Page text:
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I had written few JUnit classes for my app, but I would like to now separate my test data (which is hardcoded now) from the code to a data-only text file/properties file/xml/whatever.

So I can easily give various test datas without modifying my JUnit.

I was thinking about putting them in a text file, and use a parser to parse it at the very beginning of my JUnit suite, and convert all of the data to a Java static class constants, so I can easily refer it anywhere in my JUnit.

public final class TestDataConstants {

public static final String username = "xbeta";
public static final String password = "test123!";
public static final String authToken = "f17bf9c8-9d38-47af-a053-210130cac6f7";

Now I know I can easily write a parser for this, but I'm asking 2 questions for people who had done this before in the past with experience

  1. What format is the best and should be using for storing these test data?
  2. What are some ways to convert these test data files to Java static class? Like generating Java code on-the-fly using Java.

Thanks in advanced.

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2 Answers 2

One method is to use a .properties file and then load that in as a resource at the start of your test.

For example,



Then in your tests you can access the data using something like the following, assuming the test.properties file is on your classpath:

// note, the .properties is removed in the call to .getBundle
ResourceBundle testProperties = ResourceBundle.getBundle("test"); 
String username = testProperties.getString("test.username");
String password = testProperties.getString("test.password");
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Thanks. But in this way, I would still need to hardcoded the fields such as "test.username". I have arbitrary test data that could be anything. –  xbeta May 31 '12 at 23:21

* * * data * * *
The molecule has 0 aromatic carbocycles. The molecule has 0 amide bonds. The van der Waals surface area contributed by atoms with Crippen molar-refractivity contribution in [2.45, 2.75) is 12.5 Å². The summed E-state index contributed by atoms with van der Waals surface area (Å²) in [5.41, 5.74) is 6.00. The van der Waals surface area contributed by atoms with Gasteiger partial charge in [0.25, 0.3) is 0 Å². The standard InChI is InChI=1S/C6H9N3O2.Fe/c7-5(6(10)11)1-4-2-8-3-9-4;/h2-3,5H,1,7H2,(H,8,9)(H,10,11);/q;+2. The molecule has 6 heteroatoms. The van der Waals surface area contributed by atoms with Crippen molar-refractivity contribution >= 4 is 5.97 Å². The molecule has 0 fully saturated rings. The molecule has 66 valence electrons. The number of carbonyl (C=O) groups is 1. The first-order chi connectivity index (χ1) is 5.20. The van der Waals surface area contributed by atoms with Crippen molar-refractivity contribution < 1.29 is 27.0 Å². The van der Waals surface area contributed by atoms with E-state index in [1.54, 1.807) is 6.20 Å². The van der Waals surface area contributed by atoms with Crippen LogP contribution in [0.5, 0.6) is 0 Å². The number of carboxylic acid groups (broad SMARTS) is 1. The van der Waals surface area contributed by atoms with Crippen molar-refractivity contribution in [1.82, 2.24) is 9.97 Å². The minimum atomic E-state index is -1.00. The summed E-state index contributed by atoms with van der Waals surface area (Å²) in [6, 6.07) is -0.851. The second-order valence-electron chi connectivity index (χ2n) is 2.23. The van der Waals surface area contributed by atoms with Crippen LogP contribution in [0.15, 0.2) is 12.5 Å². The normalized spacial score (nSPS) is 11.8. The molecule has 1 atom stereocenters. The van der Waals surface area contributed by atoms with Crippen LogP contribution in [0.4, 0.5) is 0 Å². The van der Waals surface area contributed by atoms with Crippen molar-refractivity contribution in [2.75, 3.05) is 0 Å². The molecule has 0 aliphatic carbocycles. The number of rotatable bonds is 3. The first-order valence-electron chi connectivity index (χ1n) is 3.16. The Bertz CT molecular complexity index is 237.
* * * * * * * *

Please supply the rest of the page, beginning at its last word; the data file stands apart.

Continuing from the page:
@xbeta, in that case, even if you generate Java code, you can't refer to them via static constants, because some of the time they won't exist. –  Judge Mental May 31 '12 at 23:25
Yes, that's a valid point. What are some ways to tackle the issue in this case? I thought about using http://xstream.codehaus.org/tutorial.html, but I guess it won't help much in this paradox problem. –  xbeta May 31 '12 at 23:51

Here is how you can do this with a @DataProvider, assuming that you put your data in a properties file:

public class A {

  @Test(dataProvider = "dp")
  public void test(String k, String v) {
    System.out.println("Testing " + k + " " + v);
    Assert.assertEquals(k.toUpperCase(), v);

  public Object[][] dp() throws FileNotFoundException, IOException {
    Properties p = new Properties();
    p.load(new FileInputStream(new File("/tmp/a.properties")));
    List<Object[]> result = Lists.newArrayList();
    for (Map.Entry<Object, Object> es : p.entrySet()) {
      result.add(new Object[] { es.getKey(), es.getValue() });
    return result.toArray(new Object[result.size()][]);

  @Test(dataProvider = "dp")
  public void test(String k, String v) {
    System.out.println("Testing " + k + " " + v);
    Assert.assertEquals(k.toUpperCase(), v);

The properties file:

abc: ABC
def: DEF
ghi: GHI

And the output:

Testing abc ABC
Testing def DEF
Testing ghi GHI
PASSED: test("abc", "ABC")
PASSED: test("def", "DEF")
PASSED: test("ghi", "GHI")

    Tests run: 3, Failures: 0, Skips: 0

Note that each set of parameter is passed to the test method (so the test method was invoked three times) and that this test method declared these as regular method parameters.

More details on data providers: http://testng.org/doc/documentation-main.html#parameters-dataproviders

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Thanks! Is there a way to do this without TestNG? I meant I could be using this without having a Test Case and put into an Utilities class. Thanks. –  xbeta Jun 1 '12 at 19:34

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